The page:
Watchtower (magic)

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A watchtower or guardian in ceremonial magical tradition is a tutelary spirit of one of the four cardinal points or quarters (East, South, West and North). In many magical traditions, they are understood to be Enochian angels or the Archangels Uriel, Raphael, Michael, and Gabriel. They are also variously associated in other traditions with each of the four classical elements (Earth, air, fire, and water) or stars (Fomalhaut, Aldebaran, Regulus, and Antares). Originating with the Enochian tradition of John Dee, a version of it was popularized by the Hermetic Order of the Golden Dawn, which became hugely influential in modern Western Esotericism, including Wicca. The watchtowers are invoked during the ritual of casting a magic circle.

Origins in Enochian tradition[edit]

In the Enochian system of magic, brought to public attention by Dr. John Dee and his scryer Edward Kelley in the 16th century, was the first instance of Watchtower rituals being used. The rituals involved complex evocative designs. According to Dee’s diaries, the two men summoned an angel, which Kelley saw in a small scrying crystal; Dee recorded the revelations which Kelley narrated to him. Among the surviving records of the Angelic Operations is A Book of Supplications and Invocations which "deals with the Invocation of the Angels who preside over the Four Quarters of the Terrestrial sphere."[1] In Dee's original writings, the angels were not attributed to the quadrangles of the Great Table.

Western Hermeticism[edit]

Hermetic Order of the Golden Dawn and Ceremonial Magic[edit]

Dee’s work was revived and expounded upon by the Hermetic Order of the Golden Dawn, primarily through the work of S.L. MacGregor Mathers. In the Golden Dawn magical system, the four Angelic or Enochian Tablets became the four watchtowers.[2] Each watchtower was attributed to a direction and an element, by the Golden Dawn. At the core of the instructions was the Angelic Table: a grid of 25x27 squares, each square containing a letter. The Angelic Table is subdivided into four lesser grids for the four elements and the four directions, bound together by the cross-shaped Tablet of Union. They are used to call upon the aid of angels ruling over the four directions. The names of God and the angels to be used in the invocations are extracted from the tablets.[3] The four tablets are often called the Enochian Tablets because the letters may be written in the Enochian alphabet also revealed to Dee and Kelley by the angel.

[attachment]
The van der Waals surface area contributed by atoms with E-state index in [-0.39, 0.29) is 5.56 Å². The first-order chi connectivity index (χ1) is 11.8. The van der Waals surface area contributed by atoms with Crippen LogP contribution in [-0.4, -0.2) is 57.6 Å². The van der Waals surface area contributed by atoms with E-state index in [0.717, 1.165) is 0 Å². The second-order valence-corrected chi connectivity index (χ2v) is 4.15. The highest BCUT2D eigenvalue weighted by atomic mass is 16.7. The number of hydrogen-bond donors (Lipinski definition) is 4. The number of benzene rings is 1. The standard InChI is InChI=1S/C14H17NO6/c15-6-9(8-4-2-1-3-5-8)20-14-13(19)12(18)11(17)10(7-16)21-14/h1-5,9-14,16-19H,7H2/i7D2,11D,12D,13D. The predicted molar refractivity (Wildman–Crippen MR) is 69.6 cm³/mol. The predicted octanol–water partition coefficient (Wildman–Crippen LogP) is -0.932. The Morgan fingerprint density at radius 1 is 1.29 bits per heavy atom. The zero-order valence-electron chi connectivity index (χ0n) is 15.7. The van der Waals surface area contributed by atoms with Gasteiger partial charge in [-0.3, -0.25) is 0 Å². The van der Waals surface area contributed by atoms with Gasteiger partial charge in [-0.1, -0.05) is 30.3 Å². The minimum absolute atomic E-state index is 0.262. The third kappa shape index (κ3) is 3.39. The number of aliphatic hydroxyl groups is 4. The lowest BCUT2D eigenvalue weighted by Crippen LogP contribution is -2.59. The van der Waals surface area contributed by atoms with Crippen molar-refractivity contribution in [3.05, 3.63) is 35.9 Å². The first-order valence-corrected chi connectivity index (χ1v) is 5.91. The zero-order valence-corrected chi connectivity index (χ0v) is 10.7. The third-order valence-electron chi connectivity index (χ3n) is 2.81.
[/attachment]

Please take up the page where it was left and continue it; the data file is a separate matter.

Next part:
• The Great Eastern Quadrangle of Air
  • The Great Western Quadrangle of Water
  • The Great Northern Quadrangle of Earth
  • The Great Southern Quadrangle of Fire

The Tablet of Union was rearranged to form a rectangle attributed to Spirit or Ether. The tablets were brightly colored; squares attributed to the elements were painted in the color of that element, with lettering in complementary colors.

  • Air - yellow with violet letters
  • Water - blue with orange letters
  • Earth - black with green letters
  • Fire - red with green letters

The use of complementary colors, called flashing colors in the Golden Dawn, means that the watchtowers belong to the class of talismans called flashing tablets. The flashing colors were supposed to draw energy from the atmosphere.[4] The painted tablets were placed on the walls of the temple during some rituals to symbolize the four quarters. A favorite ritual in the Golden Dawn was the Opening by Watchtower. This is a preliminary ritual to purify space and call upon the guardians of the four quarters, which is the origin of casting the magic circle in Wicca. As part of the Opening by Watchtower, the practitioner uses the each elemental ceremonial weapon (air dagger, fire wand, water cup and Earth pentacle) to summon the angels of the quarters. In the South, for instance, the practitioner uses the Fire Wand to trace an invoking Fire Pentagram, then summons the angels using the three names of God found in the Fire Tablet:

In the names and letters of the Great Southern Quadrangle, I invoke ye, ye Angels of the Watch-tower of the South.[5]